With the Republican National Convention coming to Cleveland next month, the Cleveland History Center at the Western Reserve Historical Society
is launching its Power and Politics
on July 14, just in time for Clevelanders to understand the region’s role in politics over the years.
The exhibit will feature everything from historic campaign buttons to the fashions worn to inaugural balls over the years – all with an eye on capitalizing on the RNC’s presence in Cleveland.
“We knew the convention was going to mean a significant increase in visibility for the city,” says Angie Lowrie, Cleveland History Center director. "Rather than going through the challenging process of getting downtown, we thought we’d make a nationally significant collection available to everyone.”
The exhibit will display a selection of political campaign buttons that date all the way back to the first presidential campaign to present day. “It is the largest collection of political campaign buttons in the nation,” says Lowrie.
Also included in the collection is a 1936 republican presidential candidate Alf Landon, who lost his campaign to incumbent Franklin D. Roosevelt.
The exhibit will also focus on local themes such as statesman John Hay’s time as private secretary to Abraham Lincoln and Ohio senator Marcus Hanna’s role as William McKinley’s political manager and classmate of John D. Rockefeller.
“We’re looking at it nationally and on a local scale,” says Lowrie of the exhibit. “Our collection goes back to the beginning of the first election.”
The Chisholm Halle Costume Wing of the center will house the Political Fashion Statements exhibit, showcasing different fashions throughout history, from a dress made from the James A. Garfield parade bunting fabric to a World War II propaganda to one printed with defense stamps and yet another that abolitionist Elizabeth Blake of Medina wore to President Lincoln’s inauguration in 1861.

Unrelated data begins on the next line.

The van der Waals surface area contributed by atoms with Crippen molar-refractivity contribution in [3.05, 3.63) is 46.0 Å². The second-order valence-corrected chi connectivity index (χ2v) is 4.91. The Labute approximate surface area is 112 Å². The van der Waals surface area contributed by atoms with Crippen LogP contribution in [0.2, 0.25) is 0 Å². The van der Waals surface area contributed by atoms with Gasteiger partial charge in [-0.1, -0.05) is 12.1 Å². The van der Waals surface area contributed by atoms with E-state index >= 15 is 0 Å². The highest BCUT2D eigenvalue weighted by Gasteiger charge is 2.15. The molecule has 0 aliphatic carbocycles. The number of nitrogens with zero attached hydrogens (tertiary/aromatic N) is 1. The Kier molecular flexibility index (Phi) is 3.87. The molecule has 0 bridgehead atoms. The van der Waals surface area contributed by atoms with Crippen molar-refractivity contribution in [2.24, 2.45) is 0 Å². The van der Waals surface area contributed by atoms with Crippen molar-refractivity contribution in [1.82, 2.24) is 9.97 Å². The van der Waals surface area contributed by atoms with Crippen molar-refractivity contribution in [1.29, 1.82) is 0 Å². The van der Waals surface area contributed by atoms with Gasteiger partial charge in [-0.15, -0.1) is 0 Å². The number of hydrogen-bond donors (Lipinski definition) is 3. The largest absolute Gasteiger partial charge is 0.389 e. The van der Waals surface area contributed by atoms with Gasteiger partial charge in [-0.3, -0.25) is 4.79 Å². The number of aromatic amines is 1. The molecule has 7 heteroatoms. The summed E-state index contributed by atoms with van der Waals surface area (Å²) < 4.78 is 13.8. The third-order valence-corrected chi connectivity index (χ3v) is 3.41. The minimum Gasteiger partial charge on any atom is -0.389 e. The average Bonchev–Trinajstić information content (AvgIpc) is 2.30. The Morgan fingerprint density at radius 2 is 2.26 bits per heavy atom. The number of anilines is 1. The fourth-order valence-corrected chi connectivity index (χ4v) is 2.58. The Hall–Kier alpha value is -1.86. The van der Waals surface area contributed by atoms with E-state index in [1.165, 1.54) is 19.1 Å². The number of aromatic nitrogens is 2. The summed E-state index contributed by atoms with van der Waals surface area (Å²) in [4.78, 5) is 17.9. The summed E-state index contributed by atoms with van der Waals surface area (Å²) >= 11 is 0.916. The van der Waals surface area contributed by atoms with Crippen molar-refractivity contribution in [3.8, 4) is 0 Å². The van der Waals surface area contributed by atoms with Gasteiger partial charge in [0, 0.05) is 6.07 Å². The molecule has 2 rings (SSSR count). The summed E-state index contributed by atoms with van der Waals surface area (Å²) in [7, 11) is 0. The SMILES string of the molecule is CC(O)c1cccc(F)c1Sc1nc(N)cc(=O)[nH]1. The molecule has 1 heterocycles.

aim to support the oft-repeated mantra, “the road to the White House runs through Ohio,” by explaining the birth of the GOP, how the party figured so prominently in the abolitionist movement, women’s vote, and the birth of the modern campaign. “Learn how the Party of Lincoln led the nation out of the Civil War era to a time of prosperity,” says Lowrie of one of the videos.
The exhibit kicks off with the Historical Society’s History on Tap: Cocktails and Campaigns
event on Thursday, July 14, at 5 p.m. Tickets are $7 in advance, $10 at the door, or $5 for Western Reserve Historical Society members and students.
Power and Politics will run through January 2017. The center’s hours are Tuesday through Saturday, 10 a.m. to 5 p.m. and Sunday noon to 5 p.m. Admission is
$10 for adults, $9 for seniors, $5 for children ages 3-12; children age 2 and under are admitted for free.